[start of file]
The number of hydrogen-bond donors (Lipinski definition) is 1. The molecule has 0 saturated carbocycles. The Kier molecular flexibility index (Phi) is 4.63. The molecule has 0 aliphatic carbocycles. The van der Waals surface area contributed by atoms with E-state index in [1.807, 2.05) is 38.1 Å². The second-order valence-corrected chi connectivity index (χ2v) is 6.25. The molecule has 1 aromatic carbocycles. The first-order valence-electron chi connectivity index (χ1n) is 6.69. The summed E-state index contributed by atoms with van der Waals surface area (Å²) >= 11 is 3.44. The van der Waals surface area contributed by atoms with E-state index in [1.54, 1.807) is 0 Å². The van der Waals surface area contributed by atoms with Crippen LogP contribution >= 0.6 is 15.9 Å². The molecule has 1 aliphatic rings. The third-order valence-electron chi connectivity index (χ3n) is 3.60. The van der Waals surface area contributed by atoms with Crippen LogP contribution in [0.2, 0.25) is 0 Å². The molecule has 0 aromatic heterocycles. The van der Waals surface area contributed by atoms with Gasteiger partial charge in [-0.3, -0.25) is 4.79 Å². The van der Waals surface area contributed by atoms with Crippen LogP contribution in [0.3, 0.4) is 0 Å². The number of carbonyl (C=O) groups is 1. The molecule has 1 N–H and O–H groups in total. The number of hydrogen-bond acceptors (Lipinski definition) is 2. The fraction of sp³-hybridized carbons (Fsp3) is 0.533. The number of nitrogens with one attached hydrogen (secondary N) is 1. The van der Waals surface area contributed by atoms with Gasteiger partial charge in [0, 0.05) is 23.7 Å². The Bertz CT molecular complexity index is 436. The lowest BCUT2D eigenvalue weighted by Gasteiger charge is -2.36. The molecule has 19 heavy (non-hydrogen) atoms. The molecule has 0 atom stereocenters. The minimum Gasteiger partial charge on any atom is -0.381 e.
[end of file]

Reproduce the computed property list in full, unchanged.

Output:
The number of hydrogen-bond donors (Lipinski definition) is 1. The molecule has 0 saturated carbocycles. The Kier molecular flexibility index (Phi) is 4.63. The molecule has 0 aliphatic carbocycles. The van der Waals surface area contributed by atoms with E-state index in [1.807, 2.05) is 38.1 Å². The second-order valence-corrected chi connectivity index (χ2v) is 6.25. The molecule has 1 aromatic carbocycles. The first-order valence-electron chi connectivity index (χ1n) is 6.69. The summed E-state index contributed by atoms with van der Waals surface area (Å²) >= 11 is 3.44. The van der Waals surface area contributed by atoms with E-state index in [1.54, 1.807) is 0 Å². The van der Waals surface area contributed by atoms with Crippen LogP contribution >= 0.6 is 15.9 Å². The molecule has 1 aliphatic rings. The third-order valence-electron chi connectivity index (χ3n) is 3.60. The van der Waals surface area contributed by atoms with Crippen LogP contribution in [0.2, 0.25) is 0 Å². The molecule has 0 aromatic heterocycles. The van der Waals surface area contributed by atoms with Gasteiger partial charge in [-0.3, -0.25) is 4.79 Å². The van der Waals surface area contributed by atoms with Crippen LogP contribution in [0.3, 0.4) is 0 Å². The number of carbonyl (C=O) groups is 1. The molecule has 1 N–H and O–H groups in total. The number of hydrogen-bond acceptors (Lipinski definition) is 2. The fraction of sp³-hybridized carbons (Fsp3) is 0.533. The number of nitrogens with one attached hydrogen (secondary N) is 1. The van der Waals surface area contributed by atoms with Gasteiger partial charge in [0, 0.05) is 23.7 Å². The Bertz CT molecular complexity index is 436. The lowest BCUT2D eigenvalue weighted by Gasteiger charge is -2.36. The molecule has 19 heavy (non-hydrogen) atoms. The molecule has 0 atom stereocenters. The minimum Gasteiger partial charge on any atom is -0.381 e.